C: So, how intense is the training?

A: Particularly in the year leading up to the games, training was so intense with a few training weekends per month, as well as gym work most days – whether that be weights or cardio. You also have to be extremely sensible with what you eat so that you get the most out of training and build up strength properly, because at its core Goalball is a power sport.

C: Is Goalball your favourite sport to play, or is it simply what you are best at?

A: Both; I particularly love the team element to the game, as well as the excitement and quick pace. I’ve always had an interest in, and followed, sport, however before Goalball any participation was purely recreational. For instance, I do a lot of swimming and skiing, but not at a competitive level.

C: In terms of being a spectator then, what sport do you most enjoy following?

A: In terms of Olympic sports I love watching athletics, diving and gymnastics, but football would be the other main one that I follow. My uncle’s a season ticket holder at Old Trafford so I’ve always been a Manchester United fan. I also really admire and aspire to be like Tanni Gray Thompson and Mo Farah; their attitudes are brilliant. They’re so immensely dedicated to their events.

This spectator clip shows Amy Ottaway in the lineup against Sweden in the quarter final.

C: Now, back to Uni life, what societies have you got involved with at Warwick so far?

A: To be honest, I haven’t really got involved with many clubs other than the Politics Society, who I often go circling with. Next term, when I have fully settled in, I plan to get involved more though.

C: Obviously you aren’t a member of any Goalball club here because there isn’t one.

A: It’s a shame that Goalball gets so little coverage in general. It’s a great sport that everyone can get involved with because everyone wears blacked out eyeshades so each player is somewhat on a level pegging in terms of disability. If there was enough interest then having a Goalball society at Warwick would be excellent.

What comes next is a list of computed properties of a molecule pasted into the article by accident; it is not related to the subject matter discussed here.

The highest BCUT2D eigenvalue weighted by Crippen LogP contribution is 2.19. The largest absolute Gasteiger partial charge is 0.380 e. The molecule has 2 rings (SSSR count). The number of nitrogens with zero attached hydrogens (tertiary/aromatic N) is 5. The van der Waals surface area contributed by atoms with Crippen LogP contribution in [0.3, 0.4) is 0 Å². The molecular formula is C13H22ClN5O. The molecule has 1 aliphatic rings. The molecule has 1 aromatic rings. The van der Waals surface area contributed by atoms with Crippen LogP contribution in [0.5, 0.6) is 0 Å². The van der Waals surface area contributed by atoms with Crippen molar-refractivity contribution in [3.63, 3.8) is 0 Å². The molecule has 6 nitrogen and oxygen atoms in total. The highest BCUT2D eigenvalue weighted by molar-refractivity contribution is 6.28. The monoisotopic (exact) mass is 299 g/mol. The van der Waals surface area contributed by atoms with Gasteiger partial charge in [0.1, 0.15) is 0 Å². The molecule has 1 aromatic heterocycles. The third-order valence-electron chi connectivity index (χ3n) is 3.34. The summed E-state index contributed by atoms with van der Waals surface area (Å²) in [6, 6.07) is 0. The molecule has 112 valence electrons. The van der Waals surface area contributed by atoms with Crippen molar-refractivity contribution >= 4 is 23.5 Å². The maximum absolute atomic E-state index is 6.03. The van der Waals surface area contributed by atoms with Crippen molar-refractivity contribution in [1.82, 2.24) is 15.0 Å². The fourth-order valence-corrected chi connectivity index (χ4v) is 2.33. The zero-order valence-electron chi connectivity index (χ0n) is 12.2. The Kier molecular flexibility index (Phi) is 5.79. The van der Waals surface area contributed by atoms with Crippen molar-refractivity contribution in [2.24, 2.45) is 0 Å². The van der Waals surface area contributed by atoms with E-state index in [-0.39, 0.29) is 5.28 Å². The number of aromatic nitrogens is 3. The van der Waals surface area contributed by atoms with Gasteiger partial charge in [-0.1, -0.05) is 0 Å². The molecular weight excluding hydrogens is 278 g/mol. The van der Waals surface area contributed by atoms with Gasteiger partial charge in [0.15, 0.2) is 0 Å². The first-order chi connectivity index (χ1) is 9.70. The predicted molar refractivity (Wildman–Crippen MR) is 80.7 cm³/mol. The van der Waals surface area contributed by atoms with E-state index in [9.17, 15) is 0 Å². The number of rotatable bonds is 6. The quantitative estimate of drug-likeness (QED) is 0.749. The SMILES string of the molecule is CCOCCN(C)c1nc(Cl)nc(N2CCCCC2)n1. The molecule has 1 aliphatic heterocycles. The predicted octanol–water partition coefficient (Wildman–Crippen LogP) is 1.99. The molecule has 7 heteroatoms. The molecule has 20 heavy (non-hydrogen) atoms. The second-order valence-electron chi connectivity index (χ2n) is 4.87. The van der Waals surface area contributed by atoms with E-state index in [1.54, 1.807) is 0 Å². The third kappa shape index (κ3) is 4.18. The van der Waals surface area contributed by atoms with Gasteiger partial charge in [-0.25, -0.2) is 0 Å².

C: In fact, there aren’t any Paralympic sport clubs on campus. Does this need to be addressed?

A: This is something that I definitely think needs to be looked at, and not only in order to increase participation or equality, but rather because everyone can get a lot out of Paralympic sports. Whilst at the London games, for example, I fell in love wheelchair rugby, which reasserted to me how great the sports are in their own right. So, it is a great shame that at a University with so many clubs there aren’t any Paralympic based ones.

C: Although the opportunity currently isn’t there to carry on with Goalball on campus, do you intend to carry on with the sport outside of University, and then after you have graduated?

A: Currently the opportunity for Goalball to be my career is not an available option but I do intend to stick with it during my time here. I took a couple months off when I started University, but I will return to it soon.

C: And will you join Team GB in Rio de Janeiro for the next games in 2016?

A: At the moment I am unsure as not only will it be a challenge to qualify but we are now in a position where there is a lot more competition for places. Nevertheless, I’ll give it my best shot. Naturally I would love nothing more than to compete in 2016.

C: Best of luck!


The highlights of Goalball 2012. Amy’s goal unfortunately isn’t featured in this video, but if you look closely enough you will be able to see the Paralympian waving to the home crowd a couple of times.